More than 730 people died in the United States as a result of recreational boating accidents in 2009, a 3.81 percent increase from 2008. Many more were injured and millions of dollars worth of property was lost in accidents that probably could've have been prevented with the proper training and equipment.
Boaters are reminded of seven crucial life saving practices as they head out for Memorial Day:
Always Wear a Lifejacket - Almost three-fourths of all fatal boating accident victims drowned, and of those, 84 percent were not reported as wearing a life jacket.
Invest in an EPIRB - An Emergency Position-Indicating Radio Beacon or a Personal Locator Beacon can help take the search out of search and rescue.
Invest in a VHF Radio - Boaters are reminded that cell phones only work so far offshore. A VHF radio can serve as a dependable means of communication during an emergency at sea.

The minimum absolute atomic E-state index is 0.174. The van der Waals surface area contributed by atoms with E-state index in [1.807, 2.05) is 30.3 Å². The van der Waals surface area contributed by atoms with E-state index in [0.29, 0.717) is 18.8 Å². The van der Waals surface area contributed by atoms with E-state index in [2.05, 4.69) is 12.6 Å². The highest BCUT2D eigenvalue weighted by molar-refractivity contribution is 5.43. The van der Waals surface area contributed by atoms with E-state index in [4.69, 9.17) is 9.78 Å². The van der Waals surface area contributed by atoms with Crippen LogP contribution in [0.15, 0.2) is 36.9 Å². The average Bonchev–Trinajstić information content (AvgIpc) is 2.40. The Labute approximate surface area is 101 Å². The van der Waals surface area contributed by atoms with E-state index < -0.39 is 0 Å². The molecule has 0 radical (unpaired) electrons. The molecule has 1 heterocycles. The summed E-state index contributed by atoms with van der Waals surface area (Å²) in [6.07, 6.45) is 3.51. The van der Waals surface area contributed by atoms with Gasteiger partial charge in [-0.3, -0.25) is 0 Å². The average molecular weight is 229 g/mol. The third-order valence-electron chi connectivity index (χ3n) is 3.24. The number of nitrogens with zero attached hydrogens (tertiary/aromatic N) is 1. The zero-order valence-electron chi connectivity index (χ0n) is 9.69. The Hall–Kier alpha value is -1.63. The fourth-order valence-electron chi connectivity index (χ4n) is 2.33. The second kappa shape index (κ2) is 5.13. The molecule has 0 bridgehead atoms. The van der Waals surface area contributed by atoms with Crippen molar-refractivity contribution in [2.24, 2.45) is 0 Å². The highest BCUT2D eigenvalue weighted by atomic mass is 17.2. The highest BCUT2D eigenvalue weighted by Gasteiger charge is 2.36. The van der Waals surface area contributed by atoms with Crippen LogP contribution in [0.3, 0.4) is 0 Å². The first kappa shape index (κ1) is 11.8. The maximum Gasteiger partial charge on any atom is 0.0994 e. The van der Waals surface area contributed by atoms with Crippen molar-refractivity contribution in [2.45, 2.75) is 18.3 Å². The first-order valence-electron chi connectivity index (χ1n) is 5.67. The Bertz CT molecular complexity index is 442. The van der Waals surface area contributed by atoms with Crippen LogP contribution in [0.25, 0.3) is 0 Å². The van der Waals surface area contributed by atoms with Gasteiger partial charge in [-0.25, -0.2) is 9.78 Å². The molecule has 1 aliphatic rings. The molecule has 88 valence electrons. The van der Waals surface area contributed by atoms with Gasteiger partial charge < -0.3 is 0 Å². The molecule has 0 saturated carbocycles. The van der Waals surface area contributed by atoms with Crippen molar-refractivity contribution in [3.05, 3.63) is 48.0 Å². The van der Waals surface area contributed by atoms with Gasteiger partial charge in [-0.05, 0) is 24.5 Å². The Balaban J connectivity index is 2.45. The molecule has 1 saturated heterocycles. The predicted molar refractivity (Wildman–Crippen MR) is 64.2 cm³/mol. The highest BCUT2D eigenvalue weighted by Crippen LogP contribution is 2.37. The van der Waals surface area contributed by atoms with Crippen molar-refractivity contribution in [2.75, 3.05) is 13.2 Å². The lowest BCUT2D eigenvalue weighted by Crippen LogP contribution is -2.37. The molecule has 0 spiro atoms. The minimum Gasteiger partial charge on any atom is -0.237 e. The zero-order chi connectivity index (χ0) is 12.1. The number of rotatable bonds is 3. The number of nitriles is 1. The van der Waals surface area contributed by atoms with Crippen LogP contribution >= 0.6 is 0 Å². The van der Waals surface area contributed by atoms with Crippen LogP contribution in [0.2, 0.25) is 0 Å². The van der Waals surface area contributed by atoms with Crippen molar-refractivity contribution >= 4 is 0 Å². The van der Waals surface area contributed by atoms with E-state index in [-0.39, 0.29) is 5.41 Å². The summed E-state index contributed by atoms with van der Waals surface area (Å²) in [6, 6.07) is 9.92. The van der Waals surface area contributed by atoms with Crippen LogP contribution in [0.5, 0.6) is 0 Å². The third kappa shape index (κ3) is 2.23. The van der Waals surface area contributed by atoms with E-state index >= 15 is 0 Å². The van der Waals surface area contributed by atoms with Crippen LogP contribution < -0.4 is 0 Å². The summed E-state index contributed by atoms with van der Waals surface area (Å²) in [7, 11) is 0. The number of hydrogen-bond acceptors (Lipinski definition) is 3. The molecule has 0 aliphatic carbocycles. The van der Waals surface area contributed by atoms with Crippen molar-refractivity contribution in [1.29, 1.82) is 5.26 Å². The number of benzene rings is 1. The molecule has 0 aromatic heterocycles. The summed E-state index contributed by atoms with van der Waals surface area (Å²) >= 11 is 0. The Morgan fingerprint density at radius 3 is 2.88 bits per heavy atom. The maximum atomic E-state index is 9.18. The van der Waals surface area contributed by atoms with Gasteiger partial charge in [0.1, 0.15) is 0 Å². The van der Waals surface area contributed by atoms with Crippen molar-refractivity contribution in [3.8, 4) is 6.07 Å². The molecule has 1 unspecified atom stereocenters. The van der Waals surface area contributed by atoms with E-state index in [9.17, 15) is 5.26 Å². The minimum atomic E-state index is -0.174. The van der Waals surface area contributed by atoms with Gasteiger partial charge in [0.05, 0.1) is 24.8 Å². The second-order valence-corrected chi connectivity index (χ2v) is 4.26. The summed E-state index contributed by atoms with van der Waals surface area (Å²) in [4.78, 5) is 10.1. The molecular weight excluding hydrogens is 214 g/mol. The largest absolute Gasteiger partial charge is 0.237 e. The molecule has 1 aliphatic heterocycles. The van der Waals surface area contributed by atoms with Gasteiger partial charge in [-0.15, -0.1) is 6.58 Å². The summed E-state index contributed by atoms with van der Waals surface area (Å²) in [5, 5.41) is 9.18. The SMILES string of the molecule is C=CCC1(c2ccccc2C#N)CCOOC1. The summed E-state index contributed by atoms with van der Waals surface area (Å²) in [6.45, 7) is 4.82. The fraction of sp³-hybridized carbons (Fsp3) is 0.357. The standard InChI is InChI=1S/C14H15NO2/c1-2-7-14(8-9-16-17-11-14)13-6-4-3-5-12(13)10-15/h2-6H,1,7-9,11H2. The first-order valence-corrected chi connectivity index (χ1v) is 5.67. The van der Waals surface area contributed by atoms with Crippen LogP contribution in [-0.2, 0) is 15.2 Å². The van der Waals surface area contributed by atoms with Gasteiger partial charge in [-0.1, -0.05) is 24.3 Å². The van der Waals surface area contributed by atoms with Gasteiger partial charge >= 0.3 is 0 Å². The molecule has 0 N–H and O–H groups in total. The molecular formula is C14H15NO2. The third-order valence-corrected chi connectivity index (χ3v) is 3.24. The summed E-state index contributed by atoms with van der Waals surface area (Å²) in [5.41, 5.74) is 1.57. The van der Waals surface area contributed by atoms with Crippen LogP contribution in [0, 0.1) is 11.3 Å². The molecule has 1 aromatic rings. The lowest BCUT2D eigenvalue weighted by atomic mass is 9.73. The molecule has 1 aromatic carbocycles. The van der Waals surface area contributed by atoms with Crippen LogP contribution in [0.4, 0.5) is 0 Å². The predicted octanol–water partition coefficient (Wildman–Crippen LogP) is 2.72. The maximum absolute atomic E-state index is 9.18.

Don't Drink and Boat - Alcohol use is the leading contributing factor in fatal boating accidents.
Take a Boating Safety Course - Approximately 76 percent of all fatal accidents occurred on a vessel with an operator who had no formal boating safety instruction.
Get a Vessel Safety Inspection - Even if you pay careful attention to safety, dangerous mechanical problems can crop up on the best-maintained boats. That's why the Coast Guard recommends that all recreational boaters take advantage of the free Vessel Safety Check program every year.
File a Float Plan - A float plan is simply letting a reliable loved one or friend know where you are going, when you are going to be back and what kind of vessel you have. That person can call the Coast Guard if you don't return on time and save critical minutes during a search and rescue operation.
Boaters should remember that they are in command and that they may save more than their life by practicing safe boating. They may save the life of someone they love.
For more information, visit www.uscgboating.org.